I don't think I'm alone. It's become fashionable to dismiss what Adrià called "techno-emotional" cooking, and what the rest of the world tended to call "molecular gastronomy," as a passing phase. Our visit to El Bulli was right around the time that this style, with its focus on science, technology and ingredient manipulation, began to be supplanted by the "New Naturalism" of Copenhagen's Noma.[9] (Someone cleverer than me described this moment as being when the "I went to El Bulli" story was replaced with the "I went foraging with Rene Redzepi" story). And a look at the restaurant universe would seem to confirm the conclusion: you'll see a lot more open-fire hearths and fermentation jars than Thermomixes and alginate baths in the kitchens these days.[10]

Which makes é something of an anomaly. At é, they're still doing spheres and powders and liquid nitrogen frozen pellets, and trompe l'oeil walnut pralines in the shape of walnuts ... and you know what? They make it work! It's a really fun, playful, interesting meal, where pretty much everything tastes pretty wonderful, and several dishes were really exceptional. What's more, the intimate setting, and the close interaction with the chefs, provide a "dinner and a show" component that really adds to the experience.

The hundreds of thousands of meals that José Andrés is preparing and delivering in Puerto Rico are a lot more meaningful and valuable then this twenty-course bacchanal. But I'm glad Andrés is doing both. Give him as many lanes as he wants.

é by José Andres
Cosmopolitan Las Vegas
3708 South Las Vegas Boulevard, Las Vegas, Nevada

[1] Meanwhile, the President of the United States was busy venting about the Golden State Warriors and the National Football League. When the disaster in Puerto Rico finally caught his attention after several days, he spent his time picking twitter fights with the mayor of San Juan, being befuddled by "big water," throwing paper towels at people during his brief visit to the island, and threatening to pull FEMA and other federal support even while much of the territory is still without power and many residents still lack reliable access to food and water. But here I am, drifting out of my lane.

[2] Yes, it was awful timing in light of the recent horrific shooting there, but Vegas carries on, and the businesses and their employees need and appreciate the support of visitors. Is there any place that hasn't been the site of an awful human tragedy lately? Honestly, it feels frivolous and superfluous to be writing about high-end meals given everything happening in the world right now, but maybe reading this can give some brief respite from all that. For what it's worth, I also donated the price of a meal at é to World Central Kitchen, and if you'd like to support the efforts of Andrés and many others in Puerto Rico, I encourage you to also consider donating the value of your next dinner – or more!

[3] While writing this, I thought to look back at my notes from my visit, nearly a decade ago, to Minibar in DC (remember Chowhound?). This was way back in the day, before the Michelin stars, when "minibar" was literally just that – a tiny bar counter (actually more like a sushi counter) tucked into a corner of Café Atlantico restaurant. And that meal started with ... a liquid nitrogen frozen sangria slushie garnished with a cube of partially frozen watermelon!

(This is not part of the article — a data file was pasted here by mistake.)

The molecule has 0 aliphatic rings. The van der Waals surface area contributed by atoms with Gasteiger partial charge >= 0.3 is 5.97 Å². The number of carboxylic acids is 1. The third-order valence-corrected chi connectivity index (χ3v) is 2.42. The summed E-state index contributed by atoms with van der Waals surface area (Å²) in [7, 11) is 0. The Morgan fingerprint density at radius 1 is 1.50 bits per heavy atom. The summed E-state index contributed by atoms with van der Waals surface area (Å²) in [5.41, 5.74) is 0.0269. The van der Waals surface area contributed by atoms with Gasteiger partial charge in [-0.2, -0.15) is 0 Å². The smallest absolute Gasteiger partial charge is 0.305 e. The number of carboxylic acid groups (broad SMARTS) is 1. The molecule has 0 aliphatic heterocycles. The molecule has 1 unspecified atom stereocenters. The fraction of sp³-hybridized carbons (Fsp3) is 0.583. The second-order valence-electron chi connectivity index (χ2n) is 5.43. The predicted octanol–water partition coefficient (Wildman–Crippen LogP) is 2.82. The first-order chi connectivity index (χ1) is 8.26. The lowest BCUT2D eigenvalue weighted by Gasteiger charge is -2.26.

[4] This too goes back to those old Minibar days, where I was served a spherified and carbonated mojito using the same techniques. On my prior visit to é, I sampled another iteration similar to this one with white sangria.

[5] This and many other dishes were served with two small spoons for utensils, the idea being that you use one of the spoons to scoop and assemble little bites in the other; it's pretty clever and effective.

[6] Pairings were a highlight throughout the meal. While there are a few options, the baseline "Spanish Pairing" hit all the right spots for me: a bubbly biodynamic single-estate brut rosé from Raventós i Blanc to start, followed by a glass of  manzanilla pasada sherry, then a spritzy, bright txakolina from Txomin Etxaniz with the seafood, followed by that López de Heredia, a couple reds from less celebrated regions of Spain – mencia from Bierzo's Castro Ventosa, a monastrell-cab blend from Jumilla's Juan Gil – and for dessert, a moscatel from Jorge Ordóñez.

[7] I know when you're charging $250 a head you don't want to send anyone home hungry, especially in an arguably less "sophisticated" dining environment such as Las Vegas, but these two courses in particular felt like filler to me.

[8] It's kind of funny that even though this felt like an almost completely new meal to me, there are threads which go back to the first Andrés meal I had at Minibar nearly a decade ago. He was playing with milk and honey back then, too, when I had a dessert of powdered frozen yogurt topped with powdered honey and drizzled with more honey and olive oil. Maybe early onset dementia is taking hold.

[9] We got there late in the game in 2010, a year before the restaurant closed to become the El Bulli Foundation.

[10] Writer Lisa Abend, who took a behinds-the-scenes look at El Bulli in a book called "The Sorcerer's Apprentices," was ahead of the curve, wondering – in 2008 – "Isn't anybody tired of this stuff by now?" Of course, people tend to forget that Redzepi was himself an Adrià disciple, having worked at El Bulli before going back to Copenhagen to open Noma.